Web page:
‘Suzanna Andler’ Review: French Riviera Blues


The central figure within the French drama “Suzanna Andler” is a girl for whom ardour, tragedy and indecision elicit the same response — a shrug. Her voice never raises; her face not often betrays her feelings. She speaks to her friend, her husband and her lover within the same monotone. Even a elevate of the eyebrows is just too active for this inert film.

Suzanna (Charlotte Gainsbourg) is the stylish wife of a rich businessman. He neglects her, or they neglect one another, and in Suzanna’s leisure time, she has taken a youthful lover, Michel (Niels Schneider). The film takes place in a single afternoon, as Suzanna contemplates renting a summer season home along with her husband’s cash.

Michel comes to go to, and his presence pushes Suzanna to think about pending choices that hang-out her. Should she lease the house? Should she go away her husband? Should she drink herself to death? Who cares?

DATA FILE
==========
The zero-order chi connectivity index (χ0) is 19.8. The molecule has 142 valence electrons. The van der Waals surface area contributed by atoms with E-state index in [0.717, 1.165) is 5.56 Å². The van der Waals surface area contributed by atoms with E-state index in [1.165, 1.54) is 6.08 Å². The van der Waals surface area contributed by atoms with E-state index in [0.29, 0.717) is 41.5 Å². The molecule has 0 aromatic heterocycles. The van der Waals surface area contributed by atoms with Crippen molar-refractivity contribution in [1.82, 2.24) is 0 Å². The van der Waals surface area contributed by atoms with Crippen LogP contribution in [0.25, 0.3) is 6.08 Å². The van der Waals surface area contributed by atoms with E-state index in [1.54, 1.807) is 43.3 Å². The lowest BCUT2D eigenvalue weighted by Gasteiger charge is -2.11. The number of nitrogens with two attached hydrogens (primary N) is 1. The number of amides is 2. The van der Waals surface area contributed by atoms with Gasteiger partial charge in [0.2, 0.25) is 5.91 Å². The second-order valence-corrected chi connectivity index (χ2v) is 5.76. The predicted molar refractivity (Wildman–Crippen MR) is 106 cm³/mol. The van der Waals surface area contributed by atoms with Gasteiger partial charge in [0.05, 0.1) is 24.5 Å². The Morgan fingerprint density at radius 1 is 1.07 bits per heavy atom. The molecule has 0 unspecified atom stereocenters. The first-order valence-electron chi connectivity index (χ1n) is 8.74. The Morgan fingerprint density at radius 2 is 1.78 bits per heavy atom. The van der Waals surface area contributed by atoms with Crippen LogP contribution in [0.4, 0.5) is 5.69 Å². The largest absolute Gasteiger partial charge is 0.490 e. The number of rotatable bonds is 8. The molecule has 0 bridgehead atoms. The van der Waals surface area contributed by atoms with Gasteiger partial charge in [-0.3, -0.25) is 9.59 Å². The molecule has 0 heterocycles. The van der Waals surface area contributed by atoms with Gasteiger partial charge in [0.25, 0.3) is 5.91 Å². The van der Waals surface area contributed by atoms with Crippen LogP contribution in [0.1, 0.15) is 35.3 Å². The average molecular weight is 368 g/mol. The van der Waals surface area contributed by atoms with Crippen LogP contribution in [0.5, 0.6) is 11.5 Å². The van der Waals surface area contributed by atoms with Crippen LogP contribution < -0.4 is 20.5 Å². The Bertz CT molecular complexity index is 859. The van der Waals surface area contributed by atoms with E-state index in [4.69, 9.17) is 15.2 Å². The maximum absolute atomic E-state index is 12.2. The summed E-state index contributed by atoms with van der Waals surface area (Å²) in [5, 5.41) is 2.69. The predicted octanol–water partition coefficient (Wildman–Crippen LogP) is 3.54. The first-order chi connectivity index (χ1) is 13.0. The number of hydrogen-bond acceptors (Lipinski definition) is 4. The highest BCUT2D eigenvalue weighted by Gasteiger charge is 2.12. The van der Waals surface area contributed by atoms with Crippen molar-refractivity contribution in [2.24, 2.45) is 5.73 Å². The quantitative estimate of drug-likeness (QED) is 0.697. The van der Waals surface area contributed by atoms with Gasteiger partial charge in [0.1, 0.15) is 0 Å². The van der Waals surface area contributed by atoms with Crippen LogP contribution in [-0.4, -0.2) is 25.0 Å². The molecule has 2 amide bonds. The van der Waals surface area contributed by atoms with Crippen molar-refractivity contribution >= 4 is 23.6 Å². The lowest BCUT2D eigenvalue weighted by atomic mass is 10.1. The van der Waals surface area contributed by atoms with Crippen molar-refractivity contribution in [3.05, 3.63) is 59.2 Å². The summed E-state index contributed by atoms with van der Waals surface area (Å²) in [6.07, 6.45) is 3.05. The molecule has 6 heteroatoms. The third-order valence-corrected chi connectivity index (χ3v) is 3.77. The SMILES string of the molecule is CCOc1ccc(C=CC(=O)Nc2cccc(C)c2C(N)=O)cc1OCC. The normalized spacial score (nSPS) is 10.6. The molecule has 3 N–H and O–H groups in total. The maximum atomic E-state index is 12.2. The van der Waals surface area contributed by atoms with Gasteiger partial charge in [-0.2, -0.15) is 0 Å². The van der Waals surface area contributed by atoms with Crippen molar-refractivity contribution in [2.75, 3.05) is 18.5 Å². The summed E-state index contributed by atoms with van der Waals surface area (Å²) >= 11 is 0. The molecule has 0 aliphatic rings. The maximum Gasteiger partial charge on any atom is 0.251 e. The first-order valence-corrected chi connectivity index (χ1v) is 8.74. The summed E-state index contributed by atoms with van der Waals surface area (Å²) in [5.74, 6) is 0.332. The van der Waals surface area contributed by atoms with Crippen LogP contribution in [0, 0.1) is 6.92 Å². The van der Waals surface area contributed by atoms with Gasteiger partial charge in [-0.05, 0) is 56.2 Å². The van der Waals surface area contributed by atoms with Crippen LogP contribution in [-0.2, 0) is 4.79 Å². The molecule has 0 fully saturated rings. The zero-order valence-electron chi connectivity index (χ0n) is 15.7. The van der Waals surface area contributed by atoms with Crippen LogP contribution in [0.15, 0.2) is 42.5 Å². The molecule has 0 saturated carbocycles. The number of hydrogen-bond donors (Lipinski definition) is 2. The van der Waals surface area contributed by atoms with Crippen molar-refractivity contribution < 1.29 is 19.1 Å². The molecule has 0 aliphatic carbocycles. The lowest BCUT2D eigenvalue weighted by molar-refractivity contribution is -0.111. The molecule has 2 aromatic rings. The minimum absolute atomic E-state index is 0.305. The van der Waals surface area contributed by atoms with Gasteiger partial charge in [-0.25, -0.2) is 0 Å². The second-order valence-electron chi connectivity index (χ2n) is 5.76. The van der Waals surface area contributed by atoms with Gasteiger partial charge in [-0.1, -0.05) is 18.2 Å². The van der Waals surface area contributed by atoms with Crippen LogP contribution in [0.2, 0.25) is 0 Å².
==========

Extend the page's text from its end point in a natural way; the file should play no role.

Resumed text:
“Suzanna Andler” is an adaptation of a play by the author Marguerite Duras, best known in cinema for her contributions to the screenplay of the 1959 film “Hiroshima, Mon Amour.” The director Benoît Jacquot’s interpretation of Duras’s disaffected characters leads him to keep his photographs indifferent. Pans and zooms show the same dispassion that his characters profess. Lovers kiss, and the digicam strikes away from the motion.

It’s a take a look at of persistence to look at these glass collectible figurines focus on their romantic entanglements, the doll house on the Riviera that they may possibly lease, the bourgeois marriages they may possibly go away. Even the digicam appears bored, as if it’d wander away.

Suzanna Andler
Not rated. Running time: 1 hour 31 minutes. In theaters.

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